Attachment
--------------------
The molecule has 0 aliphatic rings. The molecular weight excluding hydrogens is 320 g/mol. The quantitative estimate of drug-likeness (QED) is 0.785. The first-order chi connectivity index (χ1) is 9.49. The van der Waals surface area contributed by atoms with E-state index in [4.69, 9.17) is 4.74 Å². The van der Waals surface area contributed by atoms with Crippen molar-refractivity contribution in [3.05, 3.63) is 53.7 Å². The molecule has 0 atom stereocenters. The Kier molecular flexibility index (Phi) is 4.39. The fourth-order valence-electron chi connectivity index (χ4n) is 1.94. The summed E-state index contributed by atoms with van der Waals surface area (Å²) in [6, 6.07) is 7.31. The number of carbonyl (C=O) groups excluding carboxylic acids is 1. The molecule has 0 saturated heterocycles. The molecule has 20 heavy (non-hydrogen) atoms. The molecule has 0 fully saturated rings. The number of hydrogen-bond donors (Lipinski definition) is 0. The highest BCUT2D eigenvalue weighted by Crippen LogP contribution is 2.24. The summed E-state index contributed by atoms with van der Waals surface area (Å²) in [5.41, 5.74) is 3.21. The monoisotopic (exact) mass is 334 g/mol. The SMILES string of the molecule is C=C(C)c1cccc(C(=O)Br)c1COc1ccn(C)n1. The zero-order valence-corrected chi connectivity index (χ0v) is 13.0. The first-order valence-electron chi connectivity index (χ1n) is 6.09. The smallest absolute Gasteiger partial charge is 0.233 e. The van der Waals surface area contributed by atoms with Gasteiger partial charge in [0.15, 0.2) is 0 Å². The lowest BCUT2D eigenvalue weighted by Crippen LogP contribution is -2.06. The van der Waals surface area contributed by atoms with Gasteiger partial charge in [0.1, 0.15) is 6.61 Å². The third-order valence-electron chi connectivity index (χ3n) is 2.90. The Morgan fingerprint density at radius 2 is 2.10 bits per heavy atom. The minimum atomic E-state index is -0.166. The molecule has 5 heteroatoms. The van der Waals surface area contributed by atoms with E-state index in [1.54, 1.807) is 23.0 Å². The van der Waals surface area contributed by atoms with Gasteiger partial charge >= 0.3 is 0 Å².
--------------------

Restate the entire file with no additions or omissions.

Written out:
The molecule has 0 aliphatic rings. The molecular weight excluding hydrogens is 320 g/mol. The quantitative estimate of drug-likeness (QED) is 0.785. The first-order chi connectivity index (χ1) is 9.49. The van der Waals surface area contributed by atoms with E-state index in [4.69, 9.17) is 4.74 Å². The van der Waals surface area contributed by atoms with Crippen molar-refractivity contribution in [3.05, 3.63) is 53.7 Å². The molecule has 0 atom stereocenters. The Kier molecular flexibility index (Phi) is 4.39. The fourth-order valence-electron chi connectivity index (χ4n) is 1.94. The summed E-state index contributed by atoms with van der Waals surface area (Å²) in [6, 6.07) is 7.31. The number of carbonyl (C=O) groups excluding carboxylic acids is 1. The molecule has 0 saturated heterocycles. The molecule has 20 heavy (non-hydrogen) atoms. The molecule has 0 fully saturated rings. The number of hydrogen-bond donors (Lipinski definition) is 0. The highest BCUT2D eigenvalue weighted by Crippen LogP contribution is 2.24. The summed E-state index contributed by atoms with van der Waals surface area (Å²) in [5.41, 5.74) is 3.21. The monoisotopic (exact) mass is 334 g/mol. The SMILES string of the molecule is C=C(C)c1cccc(C(=O)Br)c1COc1ccn(C)n1. The zero-order valence-corrected chi connectivity index (χ0v) is 13.0. The first-order valence-electron chi connectivity index (χ1n) is 6.09. The smallest absolute Gasteiger partial charge is 0.233 e. The van der Waals surface area contributed by atoms with Gasteiger partial charge in [0.15, 0.2) is 0 Å². The lowest BCUT2D eigenvalue weighted by Crippen LogP contribution is -2.06. The van der Waals surface area contributed by atoms with Gasteiger partial charge in [0.1, 0.15) is 6.61 Å². The third-order valence-electron chi connectivity index (χ3n) is 2.90. The Morgan fingerprint density at radius 2 is 2.10 bits per heavy atom. The minimum atomic E-state index is -0.166. The molecule has 5 heteroatoms. The van der Waals surface area contributed by atoms with E-state index in [1.54, 1.807) is 23.0 Å². The van der Waals surface area contributed by atoms with Gasteiger partial charge >= 0.3 is 0 Å².